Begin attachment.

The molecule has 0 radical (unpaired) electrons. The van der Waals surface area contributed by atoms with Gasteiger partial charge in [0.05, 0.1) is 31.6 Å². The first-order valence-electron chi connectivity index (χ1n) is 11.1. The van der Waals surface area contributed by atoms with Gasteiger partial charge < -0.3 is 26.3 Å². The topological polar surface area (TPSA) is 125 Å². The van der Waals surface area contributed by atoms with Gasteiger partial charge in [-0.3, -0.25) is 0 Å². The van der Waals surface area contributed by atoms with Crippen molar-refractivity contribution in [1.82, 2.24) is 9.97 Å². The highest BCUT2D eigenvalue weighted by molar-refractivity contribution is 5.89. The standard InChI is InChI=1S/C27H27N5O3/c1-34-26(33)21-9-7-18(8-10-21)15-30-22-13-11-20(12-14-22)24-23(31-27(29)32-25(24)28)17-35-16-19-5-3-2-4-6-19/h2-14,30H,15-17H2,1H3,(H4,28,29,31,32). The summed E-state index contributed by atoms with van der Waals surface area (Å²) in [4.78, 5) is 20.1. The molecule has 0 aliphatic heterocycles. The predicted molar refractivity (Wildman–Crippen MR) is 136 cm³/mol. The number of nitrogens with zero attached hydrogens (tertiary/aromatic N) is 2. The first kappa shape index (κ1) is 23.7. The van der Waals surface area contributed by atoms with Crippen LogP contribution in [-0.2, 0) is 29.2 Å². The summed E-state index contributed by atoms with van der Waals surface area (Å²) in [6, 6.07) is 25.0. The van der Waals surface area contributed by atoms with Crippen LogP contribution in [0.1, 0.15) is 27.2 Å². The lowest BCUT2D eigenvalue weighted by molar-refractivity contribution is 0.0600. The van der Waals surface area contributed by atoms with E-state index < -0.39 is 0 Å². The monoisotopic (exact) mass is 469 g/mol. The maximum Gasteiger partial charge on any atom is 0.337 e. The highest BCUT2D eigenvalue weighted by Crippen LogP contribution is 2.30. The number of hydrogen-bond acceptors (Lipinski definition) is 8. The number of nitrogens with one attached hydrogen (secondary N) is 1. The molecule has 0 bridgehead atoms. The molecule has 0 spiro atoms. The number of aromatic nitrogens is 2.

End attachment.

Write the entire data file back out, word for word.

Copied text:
The molecule has 0 radical (unpaired) electrons. The van der Waals surface area contributed by atoms with Gasteiger partial charge in [0.05, 0.1) is 31.6 Å². The first-order valence-electron chi connectivity index (χ1n) is 11.1. The van der Waals surface area contributed by atoms with Gasteiger partial charge < -0.3 is 26.3 Å². The topological polar surface area (TPSA) is 125 Å². The van der Waals surface area contributed by atoms with Gasteiger partial charge in [-0.3, -0.25) is 0 Å². The van der Waals surface area contributed by atoms with Crippen molar-refractivity contribution in [1.82, 2.24) is 9.97 Å². The highest BCUT2D eigenvalue weighted by molar-refractivity contribution is 5.89. The standard InChI is InChI=1S/C27H27N5O3/c1-34-26(33)21-9-7-18(8-10-21)15-30-22-13-11-20(12-14-22)24-23(31-27(29)32-25(24)28)17-35-16-19-5-3-2-4-6-19/h2-14,30H,15-17H2,1H3,(H4,28,29,31,32). The summed E-state index contributed by atoms with van der Waals surface area (Å²) in [4.78, 5) is 20.1. The molecule has 0 aliphatic heterocycles. The predicted molar refractivity (Wildman–Crippen MR) is 136 cm³/mol. The number of nitrogens with zero attached hydrogens (tertiary/aromatic N) is 2. The first kappa shape index (κ1) is 23.7. The van der Waals surface area contributed by atoms with Crippen LogP contribution in [-0.2, 0) is 29.2 Å². The summed E-state index contributed by atoms with van der Waals surface area (Å²) in [6, 6.07) is 25.0. The van der Waals surface area contributed by atoms with Crippen LogP contribution in [0.1, 0.15) is 27.2 Å². The lowest BCUT2D eigenvalue weighted by molar-refractivity contribution is 0.0600. The van der Waals surface area contributed by atoms with E-state index < -0.39 is 0 Å². The monoisotopic (exact) mass is 469 g/mol. The maximum Gasteiger partial charge on any atom is 0.337 e. The highest BCUT2D eigenvalue weighted by Crippen LogP contribution is 2.30. The number of hydrogen-bond acceptors (Lipinski definition) is 8. The number of nitrogens with one attached hydrogen (secondary N) is 1. The molecule has 0 bridgehead atoms. The molecule has 0 spiro atoms. The number of aromatic nitrogens is 2.